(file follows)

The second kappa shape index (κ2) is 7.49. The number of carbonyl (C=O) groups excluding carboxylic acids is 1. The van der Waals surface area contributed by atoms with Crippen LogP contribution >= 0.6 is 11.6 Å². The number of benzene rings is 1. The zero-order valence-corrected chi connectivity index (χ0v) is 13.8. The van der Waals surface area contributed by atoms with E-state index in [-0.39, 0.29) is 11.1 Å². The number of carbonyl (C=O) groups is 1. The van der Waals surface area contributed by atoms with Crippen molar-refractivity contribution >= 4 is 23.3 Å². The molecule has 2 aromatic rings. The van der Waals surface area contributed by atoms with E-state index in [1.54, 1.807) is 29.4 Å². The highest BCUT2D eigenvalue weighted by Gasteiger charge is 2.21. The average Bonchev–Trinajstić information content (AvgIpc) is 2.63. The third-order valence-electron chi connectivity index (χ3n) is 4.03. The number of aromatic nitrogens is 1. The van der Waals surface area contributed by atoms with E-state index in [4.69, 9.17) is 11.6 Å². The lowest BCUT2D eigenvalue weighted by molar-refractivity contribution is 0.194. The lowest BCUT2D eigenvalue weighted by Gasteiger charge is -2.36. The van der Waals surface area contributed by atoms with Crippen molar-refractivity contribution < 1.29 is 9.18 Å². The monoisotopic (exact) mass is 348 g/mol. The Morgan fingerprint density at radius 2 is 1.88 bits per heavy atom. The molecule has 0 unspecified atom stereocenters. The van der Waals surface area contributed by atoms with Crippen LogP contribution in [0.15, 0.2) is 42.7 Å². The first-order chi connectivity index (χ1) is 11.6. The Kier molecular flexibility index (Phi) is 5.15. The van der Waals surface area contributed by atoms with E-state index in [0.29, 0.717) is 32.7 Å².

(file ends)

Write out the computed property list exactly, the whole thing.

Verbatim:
The second kappa shape index (κ2) is 7.49. The number of carbonyl (C=O) groups excluding carboxylic acids is 1. The van der Waals surface area contributed by atoms with Crippen LogP contribution >= 0.6 is 11.6 Å². The number of benzene rings is 1. The zero-order valence-corrected chi connectivity index (χ0v) is 13.8. The van der Waals surface area contributed by atoms with E-state index in [-0.39, 0.29) is 11.1 Å². The number of carbonyl (C=O) groups is 1. The van der Waals surface area contributed by atoms with Crippen molar-refractivity contribution >= 4 is 23.3 Å². The molecule has 2 aromatic rings. The van der Waals surface area contributed by atoms with E-state index in [1.54, 1.807) is 29.4 Å². The highest BCUT2D eigenvalue weighted by Gasteiger charge is 2.21. The average Bonchev–Trinajstić information content (AvgIpc) is 2.63. The third-order valence-electron chi connectivity index (χ3n) is 4.03. The number of aromatic nitrogens is 1. The van der Waals surface area contributed by atoms with E-state index in [4.69, 9.17) is 11.6 Å². The lowest BCUT2D eigenvalue weighted by molar-refractivity contribution is 0.194. The lowest BCUT2D eigenvalue weighted by Gasteiger charge is -2.36. The van der Waals surface area contributed by atoms with Crippen molar-refractivity contribution < 1.29 is 9.18 Å². The monoisotopic (exact) mass is 348 g/mol. The Morgan fingerprint density at radius 2 is 1.88 bits per heavy atom. The molecule has 0 unspecified atom stereocenters. The van der Waals surface area contributed by atoms with Crippen LogP contribution in [0.15, 0.2) is 42.7 Å². The first-order chi connectivity index (χ1) is 11.6. The Kier molecular flexibility index (Phi) is 5.15. The van der Waals surface area contributed by atoms with E-state index in [0.29, 0.717) is 32.7 Å².